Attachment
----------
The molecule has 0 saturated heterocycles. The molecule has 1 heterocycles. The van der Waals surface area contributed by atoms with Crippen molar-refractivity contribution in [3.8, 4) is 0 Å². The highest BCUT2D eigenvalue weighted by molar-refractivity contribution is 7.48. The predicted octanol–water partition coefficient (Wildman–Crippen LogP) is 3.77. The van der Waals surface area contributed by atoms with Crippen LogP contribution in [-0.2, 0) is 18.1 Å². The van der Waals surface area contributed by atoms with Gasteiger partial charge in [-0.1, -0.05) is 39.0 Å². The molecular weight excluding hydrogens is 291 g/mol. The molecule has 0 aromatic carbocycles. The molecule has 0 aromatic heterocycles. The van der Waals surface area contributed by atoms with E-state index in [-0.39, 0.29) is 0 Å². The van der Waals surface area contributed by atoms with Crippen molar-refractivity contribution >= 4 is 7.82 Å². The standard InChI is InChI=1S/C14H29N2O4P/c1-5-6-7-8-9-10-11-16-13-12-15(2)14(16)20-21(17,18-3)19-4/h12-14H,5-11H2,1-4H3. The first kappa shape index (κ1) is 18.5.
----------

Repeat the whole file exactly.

The molecule has 0 saturated heterocycles. The molecule has 1 heterocycles. The van der Waals surface area contributed by atoms with Crippen molar-refractivity contribution in [3.8, 4) is 0 Å². The highest BCUT2D eigenvalue weighted by molar-refractivity contribution is 7.48. The predicted octanol–water partition coefficient (Wildman–Crippen LogP) is 3.77. The van der Waals surface area contributed by atoms with Crippen LogP contribution in [-0.2, 0) is 18.1 Å². The van der Waals surface area contributed by atoms with Gasteiger partial charge in [-0.1, -0.05) is 39.0 Å². The molecular weight excluding hydrogens is 291 g/mol. The molecule has 0 aromatic carbocycles. The molecule has 0 aromatic heterocycles. The van der Waals surface area contributed by atoms with E-state index in [-0.39, 0.29) is 0 Å². The van der Waals surface area contributed by atoms with Crippen molar-refractivity contribution >= 4 is 7.82 Å². The standard InChI is InChI=1S/C14H29N2O4P/c1-5-6-7-8-9-10-11-16-13-12-15(2)14(16)20-21(17,18-3)19-4/h12-14H,5-11H2,1-4H3. The first kappa shape index (κ1) is 18.5.